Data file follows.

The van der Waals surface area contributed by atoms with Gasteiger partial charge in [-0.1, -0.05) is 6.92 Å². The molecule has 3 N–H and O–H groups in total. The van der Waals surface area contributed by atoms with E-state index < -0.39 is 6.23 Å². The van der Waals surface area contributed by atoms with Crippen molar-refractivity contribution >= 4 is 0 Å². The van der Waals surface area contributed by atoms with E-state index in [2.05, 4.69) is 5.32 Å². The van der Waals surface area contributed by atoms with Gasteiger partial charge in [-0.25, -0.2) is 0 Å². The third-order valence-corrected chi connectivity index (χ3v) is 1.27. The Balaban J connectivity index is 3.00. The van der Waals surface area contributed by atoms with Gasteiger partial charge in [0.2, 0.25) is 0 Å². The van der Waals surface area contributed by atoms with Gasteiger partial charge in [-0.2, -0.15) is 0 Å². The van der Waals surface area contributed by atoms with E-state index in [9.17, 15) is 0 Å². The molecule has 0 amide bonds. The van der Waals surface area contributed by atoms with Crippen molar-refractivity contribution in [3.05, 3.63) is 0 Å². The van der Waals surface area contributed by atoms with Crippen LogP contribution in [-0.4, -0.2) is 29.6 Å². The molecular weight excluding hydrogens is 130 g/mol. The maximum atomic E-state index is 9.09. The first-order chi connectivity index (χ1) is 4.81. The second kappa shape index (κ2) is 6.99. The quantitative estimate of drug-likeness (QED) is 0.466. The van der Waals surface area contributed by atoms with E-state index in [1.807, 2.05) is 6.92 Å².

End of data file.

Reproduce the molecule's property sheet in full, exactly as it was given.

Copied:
The van der Waals surface area contributed by atoms with Gasteiger partial charge in [-0.1, -0.05) is 6.92 Å². The molecule has 3 N–H and O–H groups in total. The van der Waals surface area contributed by atoms with E-state index < -0.39 is 6.23 Å². The van der Waals surface area contributed by atoms with Crippen molar-refractivity contribution >= 4 is 0 Å². The van der Waals surface area contributed by atoms with E-state index in [2.05, 4.69) is 5.32 Å². The van der Waals surface area contributed by atoms with Gasteiger partial charge in [-0.25, -0.2) is 0 Å². The third-order valence-corrected chi connectivity index (χ3v) is 1.27. The Balaban J connectivity index is 3.00. The van der Waals surface area contributed by atoms with Gasteiger partial charge in [0.2, 0.25) is 0 Å². The van der Waals surface area contributed by atoms with Gasteiger partial charge in [-0.2, -0.15) is 0 Å². The van der Waals surface area contributed by atoms with E-state index in [9.17, 15) is 0 Å². The molecule has 0 amide bonds. The van der Waals surface area contributed by atoms with Crippen molar-refractivity contribution in [3.05, 3.63) is 0 Å². The van der Waals surface area contributed by atoms with Crippen LogP contribution in [-0.4, -0.2) is 29.6 Å². The molecular weight excluding hydrogens is 130 g/mol. The maximum atomic E-state index is 9.09. The first-order chi connectivity index (χ1) is 4.81. The second kappa shape index (κ2) is 6.99. The quantitative estimate of drug-likeness (QED) is 0.466. The van der Waals surface area contributed by atoms with E-state index in [1.807, 2.05) is 6.92 Å².